My previous couple of articles, “Getting a Direction in the Sea of Grid” and “Preparing for the Grid,” dealt with the process of beginning to address the advantages of Grid computing in an enterprise setting. With some of those first steps out of the way, the next step is to determine the efficacy of a Grid solution in a way that doesn't expose the business to an overly large risk. As with other flavors of IT, one good way to do this in the Grid space is with a proof-of-concept (POC) project.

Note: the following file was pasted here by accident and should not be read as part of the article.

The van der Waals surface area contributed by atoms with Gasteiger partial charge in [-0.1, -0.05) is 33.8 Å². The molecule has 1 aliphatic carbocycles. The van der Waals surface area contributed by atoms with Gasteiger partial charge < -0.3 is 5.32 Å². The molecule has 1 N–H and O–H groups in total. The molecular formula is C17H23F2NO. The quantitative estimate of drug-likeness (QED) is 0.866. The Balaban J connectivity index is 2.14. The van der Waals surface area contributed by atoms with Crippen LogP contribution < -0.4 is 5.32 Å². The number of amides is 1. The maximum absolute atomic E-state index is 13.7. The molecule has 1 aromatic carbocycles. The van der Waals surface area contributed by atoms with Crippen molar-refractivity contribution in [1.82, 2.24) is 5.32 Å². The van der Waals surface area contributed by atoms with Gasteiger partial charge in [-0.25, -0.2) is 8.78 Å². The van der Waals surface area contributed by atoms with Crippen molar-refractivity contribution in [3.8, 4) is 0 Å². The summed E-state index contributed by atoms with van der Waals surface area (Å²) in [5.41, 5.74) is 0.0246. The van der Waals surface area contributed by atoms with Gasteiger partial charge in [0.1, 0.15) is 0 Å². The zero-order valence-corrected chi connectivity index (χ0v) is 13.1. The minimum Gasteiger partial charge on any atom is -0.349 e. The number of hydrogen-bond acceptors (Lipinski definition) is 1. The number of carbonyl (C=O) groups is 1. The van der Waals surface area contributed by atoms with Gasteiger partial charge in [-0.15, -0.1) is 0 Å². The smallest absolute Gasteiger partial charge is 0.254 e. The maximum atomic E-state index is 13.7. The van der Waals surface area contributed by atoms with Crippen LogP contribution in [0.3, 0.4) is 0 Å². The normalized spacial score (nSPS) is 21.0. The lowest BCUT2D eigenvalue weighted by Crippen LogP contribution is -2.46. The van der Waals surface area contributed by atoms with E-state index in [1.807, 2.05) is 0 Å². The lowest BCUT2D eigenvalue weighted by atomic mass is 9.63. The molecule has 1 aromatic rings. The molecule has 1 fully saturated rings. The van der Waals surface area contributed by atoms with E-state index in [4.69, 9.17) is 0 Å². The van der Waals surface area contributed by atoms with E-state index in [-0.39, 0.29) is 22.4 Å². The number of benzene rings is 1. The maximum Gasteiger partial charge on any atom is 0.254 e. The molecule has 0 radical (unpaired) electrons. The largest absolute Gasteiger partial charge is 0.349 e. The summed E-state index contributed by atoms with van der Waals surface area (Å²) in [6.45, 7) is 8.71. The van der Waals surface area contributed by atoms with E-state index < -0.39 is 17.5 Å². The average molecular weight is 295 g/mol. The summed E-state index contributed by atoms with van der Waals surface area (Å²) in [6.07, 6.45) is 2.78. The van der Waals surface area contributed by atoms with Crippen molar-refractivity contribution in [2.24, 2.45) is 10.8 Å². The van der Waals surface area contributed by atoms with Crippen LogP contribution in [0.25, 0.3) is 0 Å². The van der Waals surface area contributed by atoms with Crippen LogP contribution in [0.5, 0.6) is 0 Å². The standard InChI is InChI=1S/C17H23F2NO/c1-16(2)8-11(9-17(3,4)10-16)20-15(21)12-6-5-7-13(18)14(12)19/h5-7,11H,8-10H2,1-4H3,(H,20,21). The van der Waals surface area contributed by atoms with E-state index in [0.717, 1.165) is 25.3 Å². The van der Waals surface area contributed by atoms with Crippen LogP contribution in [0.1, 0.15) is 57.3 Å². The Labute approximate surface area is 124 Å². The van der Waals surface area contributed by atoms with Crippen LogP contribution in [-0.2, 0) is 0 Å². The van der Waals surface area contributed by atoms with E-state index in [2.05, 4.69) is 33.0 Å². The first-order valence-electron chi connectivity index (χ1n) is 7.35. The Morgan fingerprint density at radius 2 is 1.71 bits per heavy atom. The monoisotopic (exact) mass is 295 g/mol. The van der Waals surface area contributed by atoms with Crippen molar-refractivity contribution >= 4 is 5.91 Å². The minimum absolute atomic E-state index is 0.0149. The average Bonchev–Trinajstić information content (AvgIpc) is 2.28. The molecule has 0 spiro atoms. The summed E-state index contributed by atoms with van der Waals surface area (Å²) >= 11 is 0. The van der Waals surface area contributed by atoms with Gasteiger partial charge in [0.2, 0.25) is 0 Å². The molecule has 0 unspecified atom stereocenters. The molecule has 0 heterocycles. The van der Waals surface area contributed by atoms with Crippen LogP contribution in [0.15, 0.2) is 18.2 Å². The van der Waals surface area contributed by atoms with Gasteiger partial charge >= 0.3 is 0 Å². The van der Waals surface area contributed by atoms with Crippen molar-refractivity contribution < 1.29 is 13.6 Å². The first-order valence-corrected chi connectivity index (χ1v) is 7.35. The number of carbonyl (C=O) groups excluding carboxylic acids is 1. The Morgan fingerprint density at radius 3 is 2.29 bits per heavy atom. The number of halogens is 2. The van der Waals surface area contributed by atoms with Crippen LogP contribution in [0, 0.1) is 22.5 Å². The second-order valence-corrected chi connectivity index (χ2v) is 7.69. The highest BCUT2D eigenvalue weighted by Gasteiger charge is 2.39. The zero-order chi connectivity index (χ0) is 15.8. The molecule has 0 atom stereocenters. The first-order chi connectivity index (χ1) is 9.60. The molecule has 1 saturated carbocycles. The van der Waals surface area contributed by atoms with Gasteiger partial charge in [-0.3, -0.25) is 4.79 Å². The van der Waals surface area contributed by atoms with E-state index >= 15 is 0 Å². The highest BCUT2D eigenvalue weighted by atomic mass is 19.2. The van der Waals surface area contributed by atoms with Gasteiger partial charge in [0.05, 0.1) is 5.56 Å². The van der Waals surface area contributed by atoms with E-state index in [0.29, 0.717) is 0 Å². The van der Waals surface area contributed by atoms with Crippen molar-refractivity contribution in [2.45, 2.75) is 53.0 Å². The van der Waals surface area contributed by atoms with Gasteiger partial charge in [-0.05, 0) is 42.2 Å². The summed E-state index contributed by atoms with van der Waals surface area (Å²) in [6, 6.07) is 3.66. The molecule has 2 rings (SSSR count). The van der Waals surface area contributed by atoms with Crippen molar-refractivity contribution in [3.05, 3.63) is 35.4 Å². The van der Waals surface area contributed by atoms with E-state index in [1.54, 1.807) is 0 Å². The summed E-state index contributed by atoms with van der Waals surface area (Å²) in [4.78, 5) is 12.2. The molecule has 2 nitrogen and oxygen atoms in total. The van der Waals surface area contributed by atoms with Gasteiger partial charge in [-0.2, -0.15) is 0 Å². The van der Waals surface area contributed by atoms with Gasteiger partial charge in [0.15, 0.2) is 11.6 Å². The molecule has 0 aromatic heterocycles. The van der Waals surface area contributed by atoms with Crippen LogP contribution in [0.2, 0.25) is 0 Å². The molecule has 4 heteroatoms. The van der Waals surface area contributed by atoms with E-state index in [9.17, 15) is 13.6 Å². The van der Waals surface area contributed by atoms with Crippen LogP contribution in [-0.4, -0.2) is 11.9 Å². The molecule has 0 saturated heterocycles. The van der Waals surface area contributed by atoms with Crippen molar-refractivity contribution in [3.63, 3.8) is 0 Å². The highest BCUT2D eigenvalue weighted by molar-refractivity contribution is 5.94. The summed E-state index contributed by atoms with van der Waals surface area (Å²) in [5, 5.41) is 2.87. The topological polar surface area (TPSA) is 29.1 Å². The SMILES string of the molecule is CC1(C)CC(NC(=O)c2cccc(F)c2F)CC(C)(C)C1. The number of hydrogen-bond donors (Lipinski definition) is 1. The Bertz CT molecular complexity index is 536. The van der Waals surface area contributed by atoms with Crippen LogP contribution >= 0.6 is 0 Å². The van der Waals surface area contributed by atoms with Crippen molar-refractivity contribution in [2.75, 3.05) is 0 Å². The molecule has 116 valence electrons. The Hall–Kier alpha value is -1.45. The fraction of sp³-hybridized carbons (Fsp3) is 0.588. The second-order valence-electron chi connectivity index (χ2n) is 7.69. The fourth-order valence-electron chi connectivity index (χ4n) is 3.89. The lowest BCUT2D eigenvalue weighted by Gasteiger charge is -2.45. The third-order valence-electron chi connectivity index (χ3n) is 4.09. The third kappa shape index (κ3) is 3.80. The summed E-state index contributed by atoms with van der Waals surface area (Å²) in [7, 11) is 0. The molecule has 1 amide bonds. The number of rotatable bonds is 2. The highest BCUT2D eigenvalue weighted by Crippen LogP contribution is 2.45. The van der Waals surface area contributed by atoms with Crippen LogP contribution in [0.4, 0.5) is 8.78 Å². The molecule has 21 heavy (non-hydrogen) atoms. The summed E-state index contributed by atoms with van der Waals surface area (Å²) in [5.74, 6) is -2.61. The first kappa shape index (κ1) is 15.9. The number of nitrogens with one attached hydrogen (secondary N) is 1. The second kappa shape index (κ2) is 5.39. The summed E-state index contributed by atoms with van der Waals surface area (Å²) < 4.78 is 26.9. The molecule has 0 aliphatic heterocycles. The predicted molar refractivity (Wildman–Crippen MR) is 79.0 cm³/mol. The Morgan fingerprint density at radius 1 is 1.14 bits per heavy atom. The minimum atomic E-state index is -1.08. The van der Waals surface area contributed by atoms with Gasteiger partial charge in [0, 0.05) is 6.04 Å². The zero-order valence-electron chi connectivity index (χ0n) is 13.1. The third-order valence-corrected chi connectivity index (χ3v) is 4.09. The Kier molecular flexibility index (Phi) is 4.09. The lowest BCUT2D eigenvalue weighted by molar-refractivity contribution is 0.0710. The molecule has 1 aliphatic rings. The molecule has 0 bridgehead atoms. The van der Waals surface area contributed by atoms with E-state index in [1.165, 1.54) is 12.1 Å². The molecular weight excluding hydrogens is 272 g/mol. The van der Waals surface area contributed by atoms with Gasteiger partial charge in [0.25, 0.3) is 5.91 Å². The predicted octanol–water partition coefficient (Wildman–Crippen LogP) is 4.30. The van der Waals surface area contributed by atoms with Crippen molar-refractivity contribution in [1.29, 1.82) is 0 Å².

There are many different descriptions using the word “Grid” out in the marketplace of ideas. As Pawel Plaszczak and I pointed out in our book Grid Computing: The Savvy Manager's Guide, while it is useful to consider a data Grid, compute Grid, instrument Grid, partner Grid, enterprise Grid or any of the other flavors talked about in various venues, it is also worth keeping in mind that these are really subsets of the larger thing known as “the Grid.” A financial firm creating an Internet-based Grid application that uses many compute resources is often referred to as a compute Grid. While this is certainly true in the common vernacular, it is also true that many of these applications run on a public network, use open protocols and demonstrate non-trivial levels of service. Thus, it is also accurate to say that it is an application on the Grid at large. In effect, the financial firm is a business creating a virtual organization and using resources on the Grid. The distinction can be important when discussing proof-of-concept (POC) projects because, while the concepts of data Grid or compute Grid may be handicaps in building an enterprise Grid solution, they are of great benefit when scoping a POC project. An enterprise architect might be missing the boat by thinking about compute Grids and failing to take advantage of the ability of the broad array of solutions available in the larger Grid space. That same architect can, however, use the smaller scale of a compute Grid point solution to demonstrate some key capability and prove out an idea before investing large amounts of time and money into a full Grid solution.